But, even with Bobo at the helm, Georgia under Richt seemed a bit too locked into what it thought a pro-style offense should be when it came to evaluating prospects, and thus a very talented quarterback who grew up and played high school ball a half hour from Athens, but didn’t quite fit Georgia’s narrow parameters, wound up a Clemson Tiger instead of a Bulldog while Georgia made do with a transfer who’d lost the starting job at an ACC also-ran.
I’m hopeful that, under Smart, UGA is going to be more willing to adapt its offense (or defense, for that matter) to the talent that is available.
A good sign that might indeed be the case was what Smart said at his first UGA press conference when asked about what sort of offense he’ll run: “Now to say are you going to be spread or are you going to be pro? I don’t think you can pigeon hole yourself into that. I like to think you’ve got to be both in both situations. You’ve got to utilize the talent you have on your team. What kind of players do you have on your team? What does it set up to be successful?”
That’s definitely talking the talk I want to hear.
BEATING TECH IS ALWAYS FUN!
My wife and I attended Saturday’s very enjoyable basketball win over the Yellow Jackets, which was a game of very different halves.
In the first half, the two teams battled neck and neck as Mark Fox’s Dawgs hurt themselves with sloppy ball-handling, too many turnovers and some poor shooting. Georgia looked like a different team coming out in the second half, playing a much more aggressive defense. A hot start to the half provided a comfortable lead that the Dawgs maintained.
But, while I was happy with the results on the court, I wasn’t at all happy with the atmosphere for the game. It was bad enough that the game was scheduled the weekend after exams finished up, with most students having already gone home. That took away much of the home-court advantage.
But, aside from the student section, there were too many empty seats throughout the arena, especially in the lower levels closest to the court. Obviously, scheduling a game against a major rival the weekend before Christmas is a bad idea, in terms of attendance and fan fervor, and Fox made it clear he wasn’t happy about it.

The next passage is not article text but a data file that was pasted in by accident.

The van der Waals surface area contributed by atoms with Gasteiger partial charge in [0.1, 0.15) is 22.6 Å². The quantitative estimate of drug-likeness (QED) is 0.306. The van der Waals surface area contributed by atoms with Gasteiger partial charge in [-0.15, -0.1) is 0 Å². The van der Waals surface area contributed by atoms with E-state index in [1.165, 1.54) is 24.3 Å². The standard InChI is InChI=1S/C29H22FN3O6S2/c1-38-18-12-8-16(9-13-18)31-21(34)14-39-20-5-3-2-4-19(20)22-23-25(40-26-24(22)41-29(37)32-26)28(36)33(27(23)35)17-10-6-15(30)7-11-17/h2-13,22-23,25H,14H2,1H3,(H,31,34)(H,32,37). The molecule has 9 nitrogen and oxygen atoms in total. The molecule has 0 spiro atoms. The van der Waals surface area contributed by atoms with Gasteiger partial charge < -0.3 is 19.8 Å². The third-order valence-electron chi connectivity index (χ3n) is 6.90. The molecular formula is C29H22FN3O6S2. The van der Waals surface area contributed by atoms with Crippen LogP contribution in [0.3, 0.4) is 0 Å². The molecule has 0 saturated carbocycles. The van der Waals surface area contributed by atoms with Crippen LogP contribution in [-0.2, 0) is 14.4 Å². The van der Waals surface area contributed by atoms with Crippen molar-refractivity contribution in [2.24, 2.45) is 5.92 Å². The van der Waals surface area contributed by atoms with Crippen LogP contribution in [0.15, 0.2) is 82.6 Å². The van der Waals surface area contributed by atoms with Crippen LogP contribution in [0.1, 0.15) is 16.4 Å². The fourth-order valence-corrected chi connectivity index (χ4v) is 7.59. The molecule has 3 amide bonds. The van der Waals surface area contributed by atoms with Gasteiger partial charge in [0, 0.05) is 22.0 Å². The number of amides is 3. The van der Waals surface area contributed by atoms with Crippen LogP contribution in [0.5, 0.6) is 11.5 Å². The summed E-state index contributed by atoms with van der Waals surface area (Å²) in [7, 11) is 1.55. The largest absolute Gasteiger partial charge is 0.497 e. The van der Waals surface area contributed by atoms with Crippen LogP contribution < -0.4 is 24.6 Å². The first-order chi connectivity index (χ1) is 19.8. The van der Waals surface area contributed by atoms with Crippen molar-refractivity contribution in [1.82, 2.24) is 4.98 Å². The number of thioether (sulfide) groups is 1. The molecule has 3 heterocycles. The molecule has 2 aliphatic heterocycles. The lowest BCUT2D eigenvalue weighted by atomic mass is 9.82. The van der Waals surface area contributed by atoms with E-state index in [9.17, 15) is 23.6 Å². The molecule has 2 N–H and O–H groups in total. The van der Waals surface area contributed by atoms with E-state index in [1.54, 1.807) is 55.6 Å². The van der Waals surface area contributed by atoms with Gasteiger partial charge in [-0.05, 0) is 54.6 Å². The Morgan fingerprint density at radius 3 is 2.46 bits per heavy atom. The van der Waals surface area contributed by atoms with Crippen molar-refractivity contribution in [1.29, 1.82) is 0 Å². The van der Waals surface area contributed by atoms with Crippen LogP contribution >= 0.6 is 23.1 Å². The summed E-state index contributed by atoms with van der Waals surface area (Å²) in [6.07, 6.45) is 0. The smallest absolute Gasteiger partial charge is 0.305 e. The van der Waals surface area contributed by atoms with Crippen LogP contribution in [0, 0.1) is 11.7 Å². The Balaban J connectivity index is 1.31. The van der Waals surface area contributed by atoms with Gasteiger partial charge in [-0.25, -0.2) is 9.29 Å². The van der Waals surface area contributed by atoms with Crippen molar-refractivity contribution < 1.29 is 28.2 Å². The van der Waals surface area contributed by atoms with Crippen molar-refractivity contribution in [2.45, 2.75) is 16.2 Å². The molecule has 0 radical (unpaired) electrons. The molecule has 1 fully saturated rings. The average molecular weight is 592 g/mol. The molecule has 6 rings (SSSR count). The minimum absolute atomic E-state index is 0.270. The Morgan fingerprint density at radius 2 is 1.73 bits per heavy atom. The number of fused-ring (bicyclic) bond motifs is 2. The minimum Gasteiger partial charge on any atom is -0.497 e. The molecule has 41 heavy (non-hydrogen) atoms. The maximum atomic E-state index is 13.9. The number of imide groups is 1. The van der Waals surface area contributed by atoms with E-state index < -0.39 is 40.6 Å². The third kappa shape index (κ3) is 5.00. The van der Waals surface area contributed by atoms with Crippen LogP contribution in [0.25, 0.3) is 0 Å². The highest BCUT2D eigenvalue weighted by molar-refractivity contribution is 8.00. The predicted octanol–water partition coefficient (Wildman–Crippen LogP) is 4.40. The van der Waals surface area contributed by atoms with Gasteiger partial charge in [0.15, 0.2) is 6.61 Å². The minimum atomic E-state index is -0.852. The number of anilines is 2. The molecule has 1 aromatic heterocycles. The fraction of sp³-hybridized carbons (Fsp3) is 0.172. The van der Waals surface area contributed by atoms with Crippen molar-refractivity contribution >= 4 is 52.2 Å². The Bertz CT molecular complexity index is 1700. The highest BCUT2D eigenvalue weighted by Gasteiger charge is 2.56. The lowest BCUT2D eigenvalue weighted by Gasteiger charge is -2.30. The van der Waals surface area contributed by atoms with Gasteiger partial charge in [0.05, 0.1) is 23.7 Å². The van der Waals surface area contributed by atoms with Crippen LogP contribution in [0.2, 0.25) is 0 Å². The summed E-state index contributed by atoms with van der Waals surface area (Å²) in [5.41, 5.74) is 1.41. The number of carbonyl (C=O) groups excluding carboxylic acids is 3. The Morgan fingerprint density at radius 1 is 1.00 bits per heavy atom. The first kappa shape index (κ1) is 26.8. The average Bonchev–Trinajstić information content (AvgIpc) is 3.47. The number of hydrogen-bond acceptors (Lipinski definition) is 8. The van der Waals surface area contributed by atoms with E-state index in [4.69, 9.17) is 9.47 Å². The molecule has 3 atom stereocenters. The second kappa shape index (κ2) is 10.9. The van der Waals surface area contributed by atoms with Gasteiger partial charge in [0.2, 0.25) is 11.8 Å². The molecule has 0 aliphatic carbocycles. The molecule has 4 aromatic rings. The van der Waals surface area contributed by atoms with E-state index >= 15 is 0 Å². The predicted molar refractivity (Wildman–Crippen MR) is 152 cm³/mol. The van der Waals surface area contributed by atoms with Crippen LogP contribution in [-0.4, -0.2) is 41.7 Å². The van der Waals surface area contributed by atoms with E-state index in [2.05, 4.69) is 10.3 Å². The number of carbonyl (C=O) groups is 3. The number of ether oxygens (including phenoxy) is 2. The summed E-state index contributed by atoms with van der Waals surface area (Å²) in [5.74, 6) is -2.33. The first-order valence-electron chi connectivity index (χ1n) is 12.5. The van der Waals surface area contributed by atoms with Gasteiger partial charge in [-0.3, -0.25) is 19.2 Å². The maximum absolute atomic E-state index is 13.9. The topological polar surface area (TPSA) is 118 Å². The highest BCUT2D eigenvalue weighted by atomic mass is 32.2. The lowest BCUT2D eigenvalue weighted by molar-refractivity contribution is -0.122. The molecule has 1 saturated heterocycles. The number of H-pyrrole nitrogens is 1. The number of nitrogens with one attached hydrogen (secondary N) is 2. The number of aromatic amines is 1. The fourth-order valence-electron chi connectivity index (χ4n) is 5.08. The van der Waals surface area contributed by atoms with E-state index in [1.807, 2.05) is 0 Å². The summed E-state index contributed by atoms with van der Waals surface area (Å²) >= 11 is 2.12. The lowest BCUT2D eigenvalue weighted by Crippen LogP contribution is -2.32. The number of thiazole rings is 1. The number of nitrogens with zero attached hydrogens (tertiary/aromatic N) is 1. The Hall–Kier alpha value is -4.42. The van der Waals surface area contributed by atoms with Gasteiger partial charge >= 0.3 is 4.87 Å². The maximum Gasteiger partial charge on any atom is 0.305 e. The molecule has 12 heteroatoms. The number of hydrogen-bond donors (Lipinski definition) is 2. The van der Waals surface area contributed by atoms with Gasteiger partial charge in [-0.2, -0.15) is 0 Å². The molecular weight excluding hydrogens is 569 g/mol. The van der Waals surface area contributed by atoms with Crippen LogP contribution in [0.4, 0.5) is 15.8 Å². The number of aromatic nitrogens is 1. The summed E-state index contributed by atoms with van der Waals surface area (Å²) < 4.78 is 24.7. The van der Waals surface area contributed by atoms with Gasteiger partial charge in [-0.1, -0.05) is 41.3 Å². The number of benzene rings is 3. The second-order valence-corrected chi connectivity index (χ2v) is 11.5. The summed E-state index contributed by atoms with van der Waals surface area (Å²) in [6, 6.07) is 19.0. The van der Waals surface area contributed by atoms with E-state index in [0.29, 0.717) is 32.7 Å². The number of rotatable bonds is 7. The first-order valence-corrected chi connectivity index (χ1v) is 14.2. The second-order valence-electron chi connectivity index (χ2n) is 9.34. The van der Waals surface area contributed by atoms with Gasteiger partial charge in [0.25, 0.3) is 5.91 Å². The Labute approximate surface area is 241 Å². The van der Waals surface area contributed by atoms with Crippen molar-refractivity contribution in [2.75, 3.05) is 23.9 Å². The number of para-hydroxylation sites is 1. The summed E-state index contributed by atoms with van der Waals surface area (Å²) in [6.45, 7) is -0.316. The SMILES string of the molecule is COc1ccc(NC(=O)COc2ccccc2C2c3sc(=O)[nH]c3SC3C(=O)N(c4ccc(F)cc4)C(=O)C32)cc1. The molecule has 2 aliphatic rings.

He was right to be upset. If UGA is going to take its basketball program seriously, that sort of scheduling blunder needs to be avoided in the future.
GOT A BULLDOG FAN ON YOUR GIFT LIST?
If you’re in need of a last-minute gift idea for a UGA fan, I highly recommend “The Georgia Bulldogs Playbook: Inside the Huddle for the Greatest Plays in Bulldogs History” by Patrick Garbin (Triumph Books, $16.95).
This book, which is a reworking of the 2008 volume “The 50 Greatest Plays in Georgia Bulldogs Football History,” includes diagrams that explain the X’s and O’s, photos and reminiscences of players and coaches.
Rather than run through the plays chronologically, Garbin groups them by category and then, as he explains, “Each play is intricately detailed while the game in which it occurred is also summarized. Also included is an explanation as to why the play is so important or memorable in Bulldogs football lore.”
If your blood runs red and black, as Sanford Stadium announcer Brook Whitmire likes to say, this definitely is a book you’ll want.
Hope everyone has a wonderful and safe holiday week!
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— Bill King, Junkyard Blawg
Bill King is an Athens native and a graduate of the University of Georgia’s Henry W. Grady College of Journalism and Mass Communication. A lifelong Bulldogs fan, he sold programs at Sanford Stadium as a teen and has been a football season ticket holder since leaving school. He has worked at the AJC since college and spent 10 years as the Constitution’s rock music critic before moving into copy editing on the old afternoon Journal. In addition to blogging, he’s now a story editor.